ANARCHITECT’s Modernist hotel in Sri Lanka


Edmund Sumner,

Ahangama, Sri Lanka,



Harding Boutique Hotel opened a few months ago in Ahangama, Sri Lanka. The project by British architect Jonathan Ashmore of ANARCHITECT is the result of close collaboration between the client and the architect, paying tribute to the Sri Lanka Tropical Modernism genre of architecture and its founder Geoffrey Bawa.

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ANARCHITECT’s Modernist hotel in Sri Lanka 
Hotelier Paul Harding and Jonathan Ashmore, founding principal of ANARCHITECT, a studio with offices in Dubai and London, connected through their shared admiration for Sri Lanka: its rich landscape, cultural diversity and natural hospitality. In addition, Paul Harding’s great uncle was one of the first hoteliers and a great pioneer of tourism in the country. "The Blue Lagoon" was Sri Lanka’s first hotel designed by Geoffrey Bawa, the father of Sri Lankan Modernist architecture, according to the Sri Lankan – Australian entrepreneur.
Jonathan Ashmore of ANARCHITECT began his passionate exploration with the intention of creating a property for Paul inspired by the vernacular Modernist movement in Sri Lanka in the dense coconut groves of Sri Lanka’s Southern Province, on the footprint of an old tsunami-damaged house just metres from the pristine beaches of Ahangama, a popular destination for surfers.
The architecture of Harding Boutique Hotel is therefore based on the old house, rising vertically to contain six suites. The entire project revolves around a characteristic open-air staircase offering new views of the coast and the dense vegetation, coming up with a new holiday resort concept.
The building designed by Jonathan Ashmore for Paul Harding has a purist, partly Brutalist form based on the shape of the original lot, bending away to capture views of the ocean at the front and of the lively town of Ahangama at the back. In line with the desire to create a structure that is sustainable in every way, from environmental to social, all the materials used in the project were sourced locally and selected for their longevity even when exposed to the weather and the seaside conditions. All the carpentry was performed by local craftspeople, from the floors to the surfaces and the custom-built furnishings.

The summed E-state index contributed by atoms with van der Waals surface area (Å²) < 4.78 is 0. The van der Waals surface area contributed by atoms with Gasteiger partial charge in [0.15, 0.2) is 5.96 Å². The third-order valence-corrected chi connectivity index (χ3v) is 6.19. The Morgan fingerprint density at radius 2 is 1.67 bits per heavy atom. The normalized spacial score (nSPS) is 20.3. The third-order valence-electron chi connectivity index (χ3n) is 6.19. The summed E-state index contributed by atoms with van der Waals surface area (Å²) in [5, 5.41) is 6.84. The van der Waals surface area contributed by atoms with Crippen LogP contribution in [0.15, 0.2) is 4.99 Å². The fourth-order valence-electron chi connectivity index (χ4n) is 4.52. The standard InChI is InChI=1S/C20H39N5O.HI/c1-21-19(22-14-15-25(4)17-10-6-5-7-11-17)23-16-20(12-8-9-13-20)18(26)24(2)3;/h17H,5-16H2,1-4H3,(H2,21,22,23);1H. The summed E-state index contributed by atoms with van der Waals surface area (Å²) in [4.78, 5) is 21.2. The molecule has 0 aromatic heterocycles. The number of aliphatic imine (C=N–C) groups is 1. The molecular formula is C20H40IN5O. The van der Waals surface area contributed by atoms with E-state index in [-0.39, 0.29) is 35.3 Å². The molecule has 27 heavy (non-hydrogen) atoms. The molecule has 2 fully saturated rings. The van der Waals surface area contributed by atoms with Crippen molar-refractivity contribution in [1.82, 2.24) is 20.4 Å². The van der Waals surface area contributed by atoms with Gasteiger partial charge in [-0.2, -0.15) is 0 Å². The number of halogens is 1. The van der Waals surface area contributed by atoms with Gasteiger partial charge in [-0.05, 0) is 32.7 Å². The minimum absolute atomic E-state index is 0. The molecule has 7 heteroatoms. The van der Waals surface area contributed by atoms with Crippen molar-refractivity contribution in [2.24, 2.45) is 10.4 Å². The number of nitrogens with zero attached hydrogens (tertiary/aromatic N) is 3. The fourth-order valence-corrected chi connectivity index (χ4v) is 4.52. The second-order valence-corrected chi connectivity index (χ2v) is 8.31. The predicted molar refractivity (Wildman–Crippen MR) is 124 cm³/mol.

The hotel’s narrow east-west section means that natural cross- ventilation filtering the prevailing winds on the coast is sufficient, and creates constant permeability between indoor, interstitial and outdoor spaces to establish dialogue between hotel guests and nature. As in Geoffrey Bawa’s works, which brought a post-colonial cultural renaissance to the areas he worked in, the hotel explores Modernism with local cultural implications and natural resources.
As Jonathan Ashmore of ANARCHITECT explains: " I wanted an authentic, genuine Sri Lankan experience for the hotel as this is what drew me to Paul’s project, yet which doesn’t conform to a vernacular or colonial-inspired design as a restrictive anchor. Both the client and I shared a vision of creating a modern-progressive design that would sit in contrast to the other surrounding buildings yet feel so of-place, that it must have always existed.”
Ahangama’s Harding Boutique Hotel offers the experience of a holiday in which dialogue with one’s natural surroundings permeates every little detail, as may be seen in the façades of the staircase and private balconies, which are intentionally made dynamic and interactive so that guests can easily model the sunbreaks with their hands as the sunlight and tropical weather changes. The café overlooks an infinity pool with a pink-pigmented deck inspired by the colour of the clay around it, offering an authentic yet contemporary new experience of Sri Lanka.

Christiane Bürklein

Location: Ahangama, Sri Lanka
Year: 2022
Images: Edmund Sumner


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